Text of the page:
In Europe, political uncertainty rises once again. On the one hand, if the Italian government fails to present a credible fiscal plan in July, the European Commission is likely to recommend to the European Council to impose an excessive deficit procedure (EDP) on the country. This would oblige the Italian cabinet to include adequate adjustment measures in its budget for 2020, which is to be presented by mid-October 2019, in order to streamline the national accounts but without harming economic growth, which is already scarce. The negotiations between Rome and Brussels will be drawn out (the EDP is essentially a gradual, political process which offers a lot of leeway for affected countries to take corrective measures), but the tensions are likely to gain prominence over the coming months. Furthermore, the Italian government still has the option to call new elections at the end of the year, which could lengthen the whole process and intensify the conflict. In the United Kingdom, the situation is not looking much brighter: Boris Johnson is emerging as the favourite to become the new Prime Minister and, although the difficulties that the British Parliament is experiencing to agree on an exit strategy should pave the way for another extension to Article 50 at the end of October, his statements reiterating the commitment to leave the EU in October highlight the risk of a no-deal Brexit.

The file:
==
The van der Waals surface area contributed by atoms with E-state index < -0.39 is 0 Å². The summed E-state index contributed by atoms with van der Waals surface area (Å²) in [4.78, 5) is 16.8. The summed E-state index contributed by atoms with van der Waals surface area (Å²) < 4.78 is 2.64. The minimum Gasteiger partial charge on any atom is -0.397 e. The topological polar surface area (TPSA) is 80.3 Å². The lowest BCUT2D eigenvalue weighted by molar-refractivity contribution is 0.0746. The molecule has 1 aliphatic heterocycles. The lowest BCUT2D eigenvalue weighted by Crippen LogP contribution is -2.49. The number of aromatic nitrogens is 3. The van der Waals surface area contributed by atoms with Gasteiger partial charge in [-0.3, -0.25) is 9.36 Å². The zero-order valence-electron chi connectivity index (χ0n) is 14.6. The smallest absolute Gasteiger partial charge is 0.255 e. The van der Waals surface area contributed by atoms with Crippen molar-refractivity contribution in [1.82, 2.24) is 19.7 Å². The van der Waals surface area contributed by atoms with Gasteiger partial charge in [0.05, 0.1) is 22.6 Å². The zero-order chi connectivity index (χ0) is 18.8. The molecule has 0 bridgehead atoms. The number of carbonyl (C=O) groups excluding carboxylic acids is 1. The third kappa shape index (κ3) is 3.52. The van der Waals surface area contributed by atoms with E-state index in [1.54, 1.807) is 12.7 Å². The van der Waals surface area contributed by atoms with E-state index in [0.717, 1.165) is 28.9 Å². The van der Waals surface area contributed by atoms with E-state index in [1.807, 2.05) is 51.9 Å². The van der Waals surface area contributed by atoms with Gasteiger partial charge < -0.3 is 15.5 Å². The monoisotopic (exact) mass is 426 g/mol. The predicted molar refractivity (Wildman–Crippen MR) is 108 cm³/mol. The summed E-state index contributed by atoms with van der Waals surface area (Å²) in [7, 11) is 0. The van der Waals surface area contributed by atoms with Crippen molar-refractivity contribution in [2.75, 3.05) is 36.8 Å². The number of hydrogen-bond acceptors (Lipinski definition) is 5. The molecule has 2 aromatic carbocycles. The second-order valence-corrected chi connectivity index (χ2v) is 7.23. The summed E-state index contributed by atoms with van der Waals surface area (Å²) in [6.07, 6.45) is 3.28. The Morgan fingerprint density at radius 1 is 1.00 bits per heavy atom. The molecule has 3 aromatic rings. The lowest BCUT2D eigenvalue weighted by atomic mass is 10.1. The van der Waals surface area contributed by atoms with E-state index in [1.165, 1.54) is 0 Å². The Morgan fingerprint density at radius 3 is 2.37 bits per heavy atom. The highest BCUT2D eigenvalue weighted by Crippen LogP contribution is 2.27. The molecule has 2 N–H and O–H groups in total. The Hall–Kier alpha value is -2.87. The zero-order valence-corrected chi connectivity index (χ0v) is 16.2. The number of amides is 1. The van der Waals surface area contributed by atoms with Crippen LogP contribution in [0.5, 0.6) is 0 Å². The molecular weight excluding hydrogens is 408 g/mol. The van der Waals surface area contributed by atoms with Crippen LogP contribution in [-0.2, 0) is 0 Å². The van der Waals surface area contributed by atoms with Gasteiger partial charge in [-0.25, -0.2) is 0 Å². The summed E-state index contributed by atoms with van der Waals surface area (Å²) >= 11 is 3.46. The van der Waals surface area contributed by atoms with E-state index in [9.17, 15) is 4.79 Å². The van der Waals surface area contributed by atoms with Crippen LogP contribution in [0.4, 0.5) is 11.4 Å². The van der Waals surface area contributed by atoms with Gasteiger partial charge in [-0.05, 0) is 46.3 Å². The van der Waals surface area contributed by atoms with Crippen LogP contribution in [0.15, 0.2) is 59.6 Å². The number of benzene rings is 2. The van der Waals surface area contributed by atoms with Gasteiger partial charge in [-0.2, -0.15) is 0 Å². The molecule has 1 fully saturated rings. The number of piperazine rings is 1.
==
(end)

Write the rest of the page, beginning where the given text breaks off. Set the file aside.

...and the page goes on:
Economic activity moderates in Q2. Following a higher than expected GDP in Q1 (0.4% quarter-on-quarter), reflecting the resilience of domestic demand, recent indicators suggest that in the second quarter the euro area economy will have grown at a more moderate rate (0.2%-0.3% quarter-on-quarter) and that it will be more in line with the slowdown that we witnessed in the second half of last year. The decoupling between a service sector that remains buoyant, thanks to the endurance of domestic demand, and an industrial sector that is suffering the effects of global uncertainty and the slowdown in trade flows was once again reflected in the Purchasing Managers’ Index (PMI): in June, the services PMI rose, while the manufacturing index remained stranded in recessive territory (47.8 points). The ECB’s own forecasts, which in its June update point towards a growth projection for 2019 of 1.2% (a figure similar to our forecast of 1.3%), reflect the expectation of moderate growth. In part, this is the result of a more adverse global environment that is penalising foreign demand. Therefore, both a subsiding of the protectionist tensions and the dissipation of the factors that have adversely affected the automotive sector could give euro area growth some more traction. Inflation, meanwhile, remains at modest levels, standing at 1.2% in both May and June, after the seasonal effects that had temporarily boosted it in April due to Easter subsided.